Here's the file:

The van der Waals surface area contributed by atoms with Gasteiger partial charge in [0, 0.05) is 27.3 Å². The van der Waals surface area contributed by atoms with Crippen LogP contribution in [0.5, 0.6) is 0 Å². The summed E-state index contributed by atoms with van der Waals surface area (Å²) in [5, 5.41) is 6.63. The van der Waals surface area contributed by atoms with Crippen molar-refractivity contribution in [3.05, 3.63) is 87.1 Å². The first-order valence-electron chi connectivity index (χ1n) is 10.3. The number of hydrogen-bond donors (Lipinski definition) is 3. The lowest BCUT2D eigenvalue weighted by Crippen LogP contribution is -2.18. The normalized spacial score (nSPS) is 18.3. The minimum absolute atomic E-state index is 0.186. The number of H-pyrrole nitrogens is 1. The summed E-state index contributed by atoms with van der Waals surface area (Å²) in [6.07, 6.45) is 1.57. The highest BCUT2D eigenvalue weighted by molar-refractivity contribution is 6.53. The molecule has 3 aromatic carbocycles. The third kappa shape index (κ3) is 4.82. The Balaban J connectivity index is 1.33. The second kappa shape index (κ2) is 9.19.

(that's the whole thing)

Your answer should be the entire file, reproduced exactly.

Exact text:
The van der Waals surface area contributed by atoms with Gasteiger partial charge in [0, 0.05) is 27.3 Å². The van der Waals surface area contributed by atoms with Crippen LogP contribution in [0.5, 0.6) is 0 Å². The summed E-state index contributed by atoms with van der Waals surface area (Å²) in [5, 5.41) is 6.63. The van der Waals surface area contributed by atoms with Crippen molar-refractivity contribution in [3.05, 3.63) is 87.1 Å². The first-order valence-electron chi connectivity index (χ1n) is 10.3. The number of hydrogen-bond donors (Lipinski definition) is 3. The lowest BCUT2D eigenvalue weighted by Crippen LogP contribution is -2.18. The normalized spacial score (nSPS) is 18.3. The minimum absolute atomic E-state index is 0.186. The number of H-pyrrole nitrogens is 1. The summed E-state index contributed by atoms with van der Waals surface area (Å²) in [6.07, 6.45) is 1.57. The highest BCUT2D eigenvalue weighted by molar-refractivity contribution is 6.53. The molecule has 3 aromatic carbocycles. The third kappa shape index (κ3) is 4.82. The Balaban J connectivity index is 1.33. The second kappa shape index (κ2) is 9.19.